Similar scenes played out very few times in their almost sixty-year relationship. (At Avram’s eightieth birthday party in Chicago, I thanked him for sharing his philosophy with me. He did not recall the scenes that had impressed me so much and denied having a philosophy.)


In the fall of 1951 and the spring and summer of 1952, Rakhil woke me every day at dawn to take me to a Froebel group in order to shelter me from the influence of local children.

Not counting the cows, we walked alone on the unpaved half-mile lane leading to the main street where we took a streetcar. Rakhil feigned confidence but once she noticed a cow gaining on us, we would leap toward a fence. Half-way down the hill the cows turned left. They seem to float in the fog, not yet burned through by the sun.

We arrived at the Botanic Garden before opening time because Rakhil still had a long streetcar ride to work ahead of her. For two rubles a week, the ticket-booth lady started early to keep an eye on me until the other five or six children arrived.

Two sisters, one heavy and one skeletal, supervised us. Each child brought a little basket with a sandwich and a glass for water that the sisters brought in a green milk pail. In bad weather, we stayed in the sisters’ spacious basement room with damp walls. The sisters kept the light always on.

We played quietly. Passersby’s feet strode past the upper half of the unwashed window, the bottom half looked at a wall. If one had to go to the bathroom, the sisters ushered all of us there which minimized the number of trips and the danger of being spotted by the neighbors and thus bringing down the illegal enterprise.

The skeletal sister taught the boys to open doors for girls, she called her rules good manners. The sisters taught us German phrases that sounded like Yiddish.

In the games and skits, my Froebel-mates pushed the undesirable parts on me.  When I finally got to play Sleeping Beauty, the sisters placed a paper crown on my head and a bright scarf around my neck. At the end of the performance, the Sleeping Beauty lay down on a bench and closed her eyes waiting for the prince. In my case, the prince got distracted, I fell asleep.

On the way home I told Rakhil with steely firmness, “I will not go to the group again.” I cannot articulate the reason but I recall a palpable sensation of great distance between me and my Froebel experience. Rakhil must have recognized the twenty percent that Avram would hold on to. “Like with your father, I know better than to argue,” she said. “Now you will be surrounded by Kurenevka hoodlums.” Avram commented on my decision with “Nicht gefehrlich (no big deal).”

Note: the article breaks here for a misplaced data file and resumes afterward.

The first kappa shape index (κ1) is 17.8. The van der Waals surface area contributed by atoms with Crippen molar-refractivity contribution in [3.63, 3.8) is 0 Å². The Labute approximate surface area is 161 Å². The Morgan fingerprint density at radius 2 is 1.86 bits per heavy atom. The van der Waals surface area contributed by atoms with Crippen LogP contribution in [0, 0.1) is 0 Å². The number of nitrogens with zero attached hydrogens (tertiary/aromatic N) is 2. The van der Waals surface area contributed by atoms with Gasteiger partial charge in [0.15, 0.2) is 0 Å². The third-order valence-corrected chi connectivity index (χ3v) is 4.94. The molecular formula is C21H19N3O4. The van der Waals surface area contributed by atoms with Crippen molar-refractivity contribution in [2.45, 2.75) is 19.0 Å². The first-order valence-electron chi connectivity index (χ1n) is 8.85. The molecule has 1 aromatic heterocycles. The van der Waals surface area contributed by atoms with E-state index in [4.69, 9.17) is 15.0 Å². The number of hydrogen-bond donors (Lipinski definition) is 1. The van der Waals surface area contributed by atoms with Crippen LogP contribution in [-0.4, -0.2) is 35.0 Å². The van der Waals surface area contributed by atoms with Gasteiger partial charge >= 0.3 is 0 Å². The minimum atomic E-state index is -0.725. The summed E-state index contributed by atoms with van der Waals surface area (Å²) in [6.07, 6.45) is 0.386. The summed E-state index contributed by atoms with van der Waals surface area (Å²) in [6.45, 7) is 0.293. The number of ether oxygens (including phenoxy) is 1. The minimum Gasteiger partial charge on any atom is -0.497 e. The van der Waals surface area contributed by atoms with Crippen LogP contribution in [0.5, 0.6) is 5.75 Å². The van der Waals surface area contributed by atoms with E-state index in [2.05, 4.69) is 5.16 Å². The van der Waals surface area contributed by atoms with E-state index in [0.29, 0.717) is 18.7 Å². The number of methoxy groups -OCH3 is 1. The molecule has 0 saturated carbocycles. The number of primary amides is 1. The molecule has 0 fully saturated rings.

The hoodlums kept their distance: at the first glimpse of them I flew to the vicinity of our window with a panicky “Bábushka!” that brought Polina, ladle in hand, into view.

My ambition was to join two girls who played house every day—a game called daughters-mothers in Russian—on the wooden table between the buildings where men played domino in the evening.

One girl created elaborate plots and always played the mother. She pretend-worked as an asphalt spreader or a trolley conductor; spanked her pretend-daughter with a tree branch; her arms akimbo, she fought in pretend-grocery lines; cooked; and did laundry on a washboard.

Acknowledging my artistic limitations I begged to give me the most insignificant part. The producer sized me up, wrinkled her nose, and appointed me, younger and shorter than them, to play the father.

The mother pretend-served me dinner and a glass of pretend-vodka, she threw toy dishes at me, I browsed a newspaper, pretend-smoked, bought her ice cream, hit her on the side of her head with an open palm, played domino, and swore (she supplied unfamiliar words that she warned not to repeat at home.)

By the end of July our production was in full swing. The producer complained of my insufficient fierceness and height: my feet got in the way when I hugged her on the pretend-ice-cream outings.

On the morning of my seventh birthday, a new dress hung over a chair; and a set of child-size apron, kerchief, and straw slippers lay on the dining table.

Child's lapti.

Child’s lapti.

I had pined for straw slippers like Polina’s for years. They had acquired a romantic glow as a launch pad of Polina and dédushka Bena’s love. Had I known them as lapti I would have been insulted by the gift.

Polina said, “Yitzart, mein kind, darf du nicht trinken die vodka oder shloogn veiber, du kenst shpielen ein bábushka (now, my child, you don’t have to drink vodka or beat women, you can play bábushka.)